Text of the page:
The question was asked as part of the online discussion forum in my doctoral program:“How do we create ‘space to be heard?’” But I’m not sure I understand the question. Of course, that doesn’t prevent me from trying to answer it, even as a self-therapeutic exercise. If this actually gets posted, though, you can assume I thought it might be helpful to share it with you.
The question comes to me in the busiest weekend of the year: “How do we create ‘space to be heard?’” The context given was that “contemporary culture is hard of hearing,” and so those of us who are Conservative Evangelical Christians (I’m one, but the label doesn’t fit everyone I serve with, even at The Glenburn Community Church, just so you know.) retreat to where we “find echo chambers of agreement.” (Anyone who has been to one of our Adult Bible Studies knows how hilariously ironic that phrase is to Glenburn. Blessedly, “Theology-in-community gets loud sometimes!”)
Perhaps the question strikes me so strangely because of when it was asked. I need some space. But I’m not having trouble being heard.
Here’s what my schedule looks like at the moment. (Feel free to skip to the end of the schedule at whatever point you feel exhausted.)
Friday, 9:00-10:30a – correspondence, preparation for a course I’m teaching, and fine-tuning of Friday night’s homily;
10:45a-1:30p – visit with staff, students, faculty, and parents before and after responsibilities as shot-clock operator for two games at our High School’s basketball tournament;
1:30-2:05 – retrieve voice-mail, panic, and then track-down our maintenance chairperson to ensure that someone is repairing the non-functional sanctuary furnace prior to the 6:00 p.m. community event (see below) our church (i.e., our currently-solo pastor—me) is hosting;
2:10-3:30 – help to lead singing, place ornaments, and watch refreshments being served to residents of our skilled nursing facility at the annual Christmas Tree Lighting; 4:00-5:00 – review notes for 6p event; 5:15-7:45 – turn up heat, turn on lights and sound, unlock buildings, check bathrooms, rearrange furniture, direct traffic, greet guests, play piano, open and close in prayer, present nine-minute homily as featured speaker, and provide after-service counseling at the Community Candlelight Remembrance Service sponsored by Mayers Memorial Hospital District/Intermountain Hospice and hosted by The Glenburn Community Church; 8:00 – get home and eat dinner and at some point fall into bed.
Saturday, 8:00-10:00a – change batteries, test equipment, unwrap candy-canes & fill Santa’s sack, greet Santa and Mrs. Claus, go over final instructions in preparation for “Laptop Photography” at Santa’s Workshop; 10:55-6:15 – Transport and set-up equipment, briefly train new assistant, photograph children and others on Santa’s lap as well as other portions of the Santa’s Workshop craft and art show, tear-down and transport equipment, thank and pay new assistant, have lunch with Santa and Mrs. Claus (thank and pay them, too), crop and adjust photos for packages bought as well as thank you gifts to others—all while receiving reports on the progress of the furnace issues, the reopening of a local restaurant, potential mandarin orange sales at the church, and a variety of physical-mental-emotional-spiritual health needs of friends, congregants, community members, and total strangers—then, uploading and ordering prints of the above; 6:15-9:15 – watch Ohio State lose to Michigan State in the Big Ten Championship Game while returning phone calls regarding family crises (one personal, one congregational); 9:15-10:30 – review sermon and service notes for Sunday worship at Glenburn.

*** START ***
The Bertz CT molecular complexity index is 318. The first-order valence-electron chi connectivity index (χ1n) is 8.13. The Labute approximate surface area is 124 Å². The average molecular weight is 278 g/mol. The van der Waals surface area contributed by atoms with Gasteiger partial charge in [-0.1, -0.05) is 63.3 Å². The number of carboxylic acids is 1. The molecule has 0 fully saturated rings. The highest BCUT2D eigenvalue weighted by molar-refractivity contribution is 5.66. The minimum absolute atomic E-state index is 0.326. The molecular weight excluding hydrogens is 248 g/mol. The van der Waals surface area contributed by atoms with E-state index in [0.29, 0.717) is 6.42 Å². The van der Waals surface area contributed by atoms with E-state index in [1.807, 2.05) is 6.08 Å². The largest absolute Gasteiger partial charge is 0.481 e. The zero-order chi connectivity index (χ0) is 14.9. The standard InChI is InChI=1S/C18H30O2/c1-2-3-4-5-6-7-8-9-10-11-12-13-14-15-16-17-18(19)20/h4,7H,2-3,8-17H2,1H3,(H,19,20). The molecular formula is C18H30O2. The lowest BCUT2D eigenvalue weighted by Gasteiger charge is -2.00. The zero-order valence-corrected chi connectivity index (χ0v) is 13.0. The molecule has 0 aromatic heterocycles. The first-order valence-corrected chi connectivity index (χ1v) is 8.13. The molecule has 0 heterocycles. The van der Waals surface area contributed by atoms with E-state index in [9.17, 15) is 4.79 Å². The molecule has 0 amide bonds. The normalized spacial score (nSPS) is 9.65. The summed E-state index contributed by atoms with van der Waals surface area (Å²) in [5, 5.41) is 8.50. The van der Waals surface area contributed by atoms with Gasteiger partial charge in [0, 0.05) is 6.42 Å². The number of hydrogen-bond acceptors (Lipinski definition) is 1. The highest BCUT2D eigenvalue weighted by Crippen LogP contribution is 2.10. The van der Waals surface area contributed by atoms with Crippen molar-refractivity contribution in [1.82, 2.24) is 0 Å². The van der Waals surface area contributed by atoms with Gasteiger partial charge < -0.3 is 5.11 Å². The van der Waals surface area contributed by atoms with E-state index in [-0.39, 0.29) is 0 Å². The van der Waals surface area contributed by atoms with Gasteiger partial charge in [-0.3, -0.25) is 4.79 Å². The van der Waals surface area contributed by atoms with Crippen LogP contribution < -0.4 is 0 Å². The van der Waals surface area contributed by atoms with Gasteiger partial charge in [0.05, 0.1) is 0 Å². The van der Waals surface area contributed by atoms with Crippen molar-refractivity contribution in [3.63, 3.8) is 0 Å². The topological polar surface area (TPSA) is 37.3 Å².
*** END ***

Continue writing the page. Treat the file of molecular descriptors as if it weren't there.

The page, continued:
Sunday, 5:00-7:00a give up on sleeping until 6:00 and writing this blog post instead; 7:00-8:00 – review sermon and service notes; 9:00a-1:00p – Sunday services, etc.; 1:30-early evening – Ornament-making in Johnson Park. (Johnson Park is a town, not an outdoor gathering place—the current “real feel temperature” is seventeen-below, but the high today should reach 29…which will feel like 32, they promise!)
Monday, 9:00a-3:00p – office hours, counseling, and whatever else is waiting for me on voice-mail and on the loveseats in my office; 5:00-9:00 or so – open and close in prayer, play piano, present nine-minute homily as featured speaker, and provide after-service counseling at the Community Candlelight Remembrance Service sponsored by Mayers Memorial Hospital District/Intermountain Hospice and hosted by Burney Presbyterian Community Church; have dinner with Hospice staff and volunteers; come home and fall into bed.
I have warned my congregation that if they call me on Tuesday morning, they deserve to hear “raw emotion expressed with brutal honesty.” (That perspective on some of David’s psalms is actually the theme of my homily from the Community Candlelight Remembrance Services. But I’m sure it will apply to those phone calls, as it may soon apply as well to some of the ongoing bumps, detours, and construction delays in my doctoral program. But I’ll keep the language clean. I promise.)
(here endeth the litany for today – more to follow)